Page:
John Forbes Nash and his wife Alicia were tragically killed in a car crash on May 23, having just returned from a ceremony in Norway where John Nash received the prestigious Abel Prize in Mathematics (which, along with the Fields Medal, is the closest thing mathematics has to a Nobel Prize). Nash’s long struggle with mental illness, as well as his miraculous recovery, are depicted vividly in Sylvia Nasar’s book “A Beautiful Mind” and the Oscar-winning film which it inspired. In this post, I want to give a brief account of Nash’s work in game theory, for which he won the 1994 Nobel Prize in Economics. Before doing that, I should mention, however, that while this is undoubtedly Nash’s most influential work, he did many other things which from a purely mathematical point of view are much more technically difficult. Nash’s Abel Prize, for example (which he shared with Louis Nirenberg), was for his work in non-linear partial differential equations and its applications to geometric analysis, which most mathematicians consider to be Nash’s deepest contribution to mathematics. You can read about that work here. Continue reading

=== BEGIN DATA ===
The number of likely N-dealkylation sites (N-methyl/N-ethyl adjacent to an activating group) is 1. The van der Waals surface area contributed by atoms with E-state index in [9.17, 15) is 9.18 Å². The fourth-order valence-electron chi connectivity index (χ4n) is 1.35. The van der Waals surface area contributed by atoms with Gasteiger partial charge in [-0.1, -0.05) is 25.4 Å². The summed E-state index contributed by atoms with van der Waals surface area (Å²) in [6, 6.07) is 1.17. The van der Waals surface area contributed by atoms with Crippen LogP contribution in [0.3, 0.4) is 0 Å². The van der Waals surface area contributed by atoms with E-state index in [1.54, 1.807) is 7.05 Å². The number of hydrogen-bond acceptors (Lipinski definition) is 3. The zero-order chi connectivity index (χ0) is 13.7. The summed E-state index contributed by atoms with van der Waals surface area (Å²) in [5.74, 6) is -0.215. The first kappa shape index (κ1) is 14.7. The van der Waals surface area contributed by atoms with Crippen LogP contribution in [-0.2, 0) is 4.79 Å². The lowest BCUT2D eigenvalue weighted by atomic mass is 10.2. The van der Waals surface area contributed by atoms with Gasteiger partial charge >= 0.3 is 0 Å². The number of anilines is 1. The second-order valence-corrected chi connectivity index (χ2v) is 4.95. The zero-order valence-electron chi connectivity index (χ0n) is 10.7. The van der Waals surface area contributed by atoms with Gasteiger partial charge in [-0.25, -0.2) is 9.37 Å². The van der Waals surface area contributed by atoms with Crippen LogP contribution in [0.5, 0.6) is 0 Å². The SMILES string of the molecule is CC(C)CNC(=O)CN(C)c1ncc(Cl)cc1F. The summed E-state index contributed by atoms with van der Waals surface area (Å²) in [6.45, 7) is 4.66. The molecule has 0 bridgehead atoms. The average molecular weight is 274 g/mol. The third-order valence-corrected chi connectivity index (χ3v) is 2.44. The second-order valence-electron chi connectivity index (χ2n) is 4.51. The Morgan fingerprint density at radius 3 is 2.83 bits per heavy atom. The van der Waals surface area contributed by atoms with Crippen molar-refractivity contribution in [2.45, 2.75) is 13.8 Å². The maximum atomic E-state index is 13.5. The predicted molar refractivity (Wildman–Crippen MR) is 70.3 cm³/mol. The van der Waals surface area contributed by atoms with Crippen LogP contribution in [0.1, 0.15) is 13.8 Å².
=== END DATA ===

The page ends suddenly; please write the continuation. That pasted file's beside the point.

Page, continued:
# Category Archives: Topology

# The Mathematics of Marriage

It’s been a while since my last blog post — one reason being that I recently got married. In honor of that occasion, and my return to math blogging, here is a post on Hall’s Marriage Theorem.

Consider the following game of solitaire: you deal a deck of cards into 13 piles of 4 cards each, and your goal is to select one card from each pile so that no *value* (Ace through King) is repeated. It is a beautiful mathematical fact that this can always been done, no matter how the cards were originally dealt!

We will deduce this from a more general result due to Philip Hall commonly known as Hall’s Marriage Theorem. Suppose you are given finite sets and you wish to find **distinct** elements . (In our solitaire example, take to be the values of the cards in the pile.) Such a collection is called a **transversal** or **SDR** (system of distinct representatives). Under what conditions is this possible? Well, for a transversal to exist it is *necessary* that for each subset , the set contains at least elements. Hall’s theorem asserts that these conditions are also *sufficient*. Continue reading